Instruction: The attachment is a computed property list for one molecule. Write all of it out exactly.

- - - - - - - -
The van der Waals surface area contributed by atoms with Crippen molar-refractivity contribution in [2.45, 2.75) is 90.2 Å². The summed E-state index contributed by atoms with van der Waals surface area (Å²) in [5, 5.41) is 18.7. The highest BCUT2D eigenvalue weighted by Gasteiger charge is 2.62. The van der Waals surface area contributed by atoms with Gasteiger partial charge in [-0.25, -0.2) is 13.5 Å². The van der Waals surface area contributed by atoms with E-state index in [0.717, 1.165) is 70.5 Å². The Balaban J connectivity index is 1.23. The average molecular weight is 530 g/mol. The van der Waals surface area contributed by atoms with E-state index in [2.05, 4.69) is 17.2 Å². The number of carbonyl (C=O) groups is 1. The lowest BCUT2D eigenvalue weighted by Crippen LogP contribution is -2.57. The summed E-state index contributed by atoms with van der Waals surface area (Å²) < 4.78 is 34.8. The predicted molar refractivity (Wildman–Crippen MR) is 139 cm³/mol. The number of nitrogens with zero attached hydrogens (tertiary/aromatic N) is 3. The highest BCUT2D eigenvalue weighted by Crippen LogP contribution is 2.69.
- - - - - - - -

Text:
The van der Waals surface area contributed by atoms with Crippen molar-refractivity contribution in [2.45, 2.75) is 90.2 Å². The summed E-state index contributed by atoms with van der Waals surface area (Å²) in [5, 5.41) is 18.7. The highest BCUT2D eigenvalue weighted by Gasteiger charge is 2.62. The van der Waals surface area contributed by atoms with Gasteiger partial charge in [-0.25, -0.2) is 13.5 Å². The van der Waals surface area contributed by atoms with E-state index in [0.717, 1.165) is 70.5 Å². The Balaban J connectivity index is 1.23. The average molecular weight is 530 g/mol. The van der Waals surface area contributed by atoms with E-state index in [2.05, 4.69) is 17.2 Å². The number of carbonyl (C=O) groups is 1. The lowest BCUT2D eigenvalue weighted by Crippen LogP contribution is -2.57. The summed E-state index contributed by atoms with van der Waals surface area (Å²) < 4.78 is 34.8. The predicted molar refractivity (Wildman–Crippen MR) is 139 cm³/mol. The number of nitrogens with zero attached hydrogens (tertiary/aromatic N) is 3. The highest BCUT2D eigenvalue weighted by Crippen LogP contribution is 2.69.